White House Press Secretary Jen Psaki during the daily White House briefing on February 2. Anna Moneymaker/Getty
In the United States, you can question or criticize your government and its claims, even when your views overlap with those of foreign opponents. The First Amendment, as the saying goes, protects assholes.
But some people could use a refresher course. On Wednesday, White House Press Secretary Jen Psaki accused Senator Josh Hawley, who had questioned the administration's insistence on leaving the door open for Ukraine to one day join NATO, of "repeating the points of the Russian conversation." “. For this comment, Psaki was rewarded with a handful of criticism, but a lot of reinforcement in the press and on social media.
Hawley, a Missouri Republican who appeared to encourage insurgents on Capitol Hill last January 6 and then voted against confirming President Joe Biden's election victory, can easily be described as anti-American. And Russia's belligerent behavior towards Ukraine makes it easy enough to rule out serious consideration of the Kremlin's concerns about NATO expansion.
But Psaki didn't stop there. On Thursday, she and State Department spokesman Ned Price appeared to be implying that people who refuse to accept the government's claims as gospel trust America's opponents more than their own government, the Washington Post's Felcia Sonmez pointed out.
At a State Department briefing on Thursday, reporters urged Price for evidence to support claims that Russia was planning an attack on its own forces as a pretext for invading Ukraine. Price insisted that the need to protect intelligence sources and methods prevented him from sharing more details. Because of me. But he also told veteran AP diplomatic reporter Matt Lee, "If you question the credibility of the American government, the British government, other governments, and you want to comfort yourself with the information the Russians are putting out, that's your job."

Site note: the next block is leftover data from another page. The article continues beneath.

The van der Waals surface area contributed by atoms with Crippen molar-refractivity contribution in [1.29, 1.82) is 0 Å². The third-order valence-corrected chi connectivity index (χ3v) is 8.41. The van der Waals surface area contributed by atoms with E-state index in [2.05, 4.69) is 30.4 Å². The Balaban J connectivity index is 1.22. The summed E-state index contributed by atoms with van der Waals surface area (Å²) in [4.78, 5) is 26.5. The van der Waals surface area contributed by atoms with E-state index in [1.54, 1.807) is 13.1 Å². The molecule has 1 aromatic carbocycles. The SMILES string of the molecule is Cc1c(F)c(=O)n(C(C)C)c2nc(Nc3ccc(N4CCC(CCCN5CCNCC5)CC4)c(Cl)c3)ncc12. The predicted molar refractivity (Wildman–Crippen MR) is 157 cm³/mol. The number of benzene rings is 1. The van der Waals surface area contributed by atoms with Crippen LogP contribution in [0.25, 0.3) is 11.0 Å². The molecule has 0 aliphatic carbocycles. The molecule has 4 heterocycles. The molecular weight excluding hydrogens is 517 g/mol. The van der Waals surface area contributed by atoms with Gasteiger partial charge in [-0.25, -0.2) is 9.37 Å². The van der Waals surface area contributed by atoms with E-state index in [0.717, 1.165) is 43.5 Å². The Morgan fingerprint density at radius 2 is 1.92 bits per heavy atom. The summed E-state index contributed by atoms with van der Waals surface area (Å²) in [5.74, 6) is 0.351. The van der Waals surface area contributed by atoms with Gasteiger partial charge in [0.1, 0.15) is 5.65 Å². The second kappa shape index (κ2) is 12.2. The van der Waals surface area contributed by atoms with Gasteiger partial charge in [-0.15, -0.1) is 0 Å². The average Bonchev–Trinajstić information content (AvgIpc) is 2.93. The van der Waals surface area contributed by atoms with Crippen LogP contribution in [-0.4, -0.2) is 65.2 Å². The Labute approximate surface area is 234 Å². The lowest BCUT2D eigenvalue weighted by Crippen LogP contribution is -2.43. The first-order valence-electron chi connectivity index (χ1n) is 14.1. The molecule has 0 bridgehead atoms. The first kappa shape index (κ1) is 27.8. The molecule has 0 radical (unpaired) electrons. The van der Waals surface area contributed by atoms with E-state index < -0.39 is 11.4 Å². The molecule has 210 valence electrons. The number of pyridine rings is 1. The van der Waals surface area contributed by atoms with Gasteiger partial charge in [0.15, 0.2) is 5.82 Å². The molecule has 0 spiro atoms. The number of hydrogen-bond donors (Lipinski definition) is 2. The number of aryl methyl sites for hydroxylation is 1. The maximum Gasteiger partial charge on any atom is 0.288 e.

Psaki appeared to be following a similar logic when reporters aboard Air Force One called for evidence to support Wednesday's account of the US special operation that killed the alleged leader of Islamic State. In particular, NPR White House correspondent Ayesha Rascoe sought more details to support President Biden's claim that it was a suicide bomb detonated by ISIS leader Abu Ibrahim al-Hashimi al-Qurayshi, and not US munitions that killed al-Qurayshi's wife and two children. .
"There may be people who are skeptical about the events and what has happened to civilians," Rascoe explained. Psaki partially responded by asking Rascoe if these people believe the military is "not providing accurate information...and ISIS is providing accurate information."
Psaki also noted that the Department of Defense has a civilian death review process underway and that the White House will release any details possible. But that doesn't upset her. The military has routinely lied to the public about its track record, which goes back well before the war in Vietnam and the occupations of Iraq and Afghanistan. For example, as Eric Schlosser revealed in his 2013 book Command and Control, how the Air Force outrageously lied to cover up nuclear failures that put innocent civilians, including Americans, in terrible danger. In Afghanistan and Syria, the military has killed civilians and misrepresented events in just the last few years.
Secretary of Defense Lloyd Austin recently directed the Pentagon to increase efforts to prevent civilian deaths and improve investigations into civilian casualties. The move came in response to investigative news reports, including a New York Times series that linked hundreds of civilian deaths in Syria to a US special forces unit that appeared to have lied to circumvent Pentagon restrictions designed to protect civilians , the innocents of the bombings.